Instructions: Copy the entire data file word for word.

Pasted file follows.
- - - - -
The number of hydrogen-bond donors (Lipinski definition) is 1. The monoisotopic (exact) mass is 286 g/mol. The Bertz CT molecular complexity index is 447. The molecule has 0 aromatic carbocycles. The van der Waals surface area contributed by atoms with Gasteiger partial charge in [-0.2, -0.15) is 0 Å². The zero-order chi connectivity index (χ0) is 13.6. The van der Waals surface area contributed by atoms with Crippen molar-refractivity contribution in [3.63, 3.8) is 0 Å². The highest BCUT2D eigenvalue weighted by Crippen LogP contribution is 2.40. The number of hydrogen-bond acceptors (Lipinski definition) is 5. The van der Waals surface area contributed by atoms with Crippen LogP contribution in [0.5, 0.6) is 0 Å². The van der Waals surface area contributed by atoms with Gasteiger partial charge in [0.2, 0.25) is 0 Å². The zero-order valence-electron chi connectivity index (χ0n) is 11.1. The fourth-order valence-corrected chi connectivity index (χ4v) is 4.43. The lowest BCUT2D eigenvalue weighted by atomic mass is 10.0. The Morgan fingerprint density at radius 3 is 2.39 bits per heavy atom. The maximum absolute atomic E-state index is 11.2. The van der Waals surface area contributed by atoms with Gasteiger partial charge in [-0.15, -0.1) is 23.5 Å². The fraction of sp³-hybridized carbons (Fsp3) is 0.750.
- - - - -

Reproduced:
The number of hydrogen-bond donors (Lipinski definition) is 1. The monoisotopic (exact) mass is 286 g/mol. The Bertz CT molecular complexity index is 447. The molecule has 0 aromatic carbocycles. The van der Waals surface area contributed by atoms with Gasteiger partial charge in [-0.2, -0.15) is 0 Å². The zero-order chi connectivity index (χ0) is 13.6. The van der Waals surface area contributed by atoms with Crippen molar-refractivity contribution in [3.63, 3.8) is 0 Å². The highest BCUT2D eigenvalue weighted by Crippen LogP contribution is 2.40. The number of hydrogen-bond acceptors (Lipinski definition) is 5. The van der Waals surface area contributed by atoms with Crippen LogP contribution in [0.5, 0.6) is 0 Å². The van der Waals surface area contributed by atoms with Gasteiger partial charge in [0.2, 0.25) is 0 Å². The zero-order valence-electron chi connectivity index (χ0n) is 11.1. The fourth-order valence-corrected chi connectivity index (χ4v) is 4.43. The lowest BCUT2D eigenvalue weighted by atomic mass is 10.0. The Morgan fingerprint density at radius 3 is 2.39 bits per heavy atom. The maximum absolute atomic E-state index is 11.2. The van der Waals surface area contributed by atoms with Gasteiger partial charge in [-0.15, -0.1) is 23.5 Å². The fraction of sp³-hybridized carbons (Fsp3) is 0.750.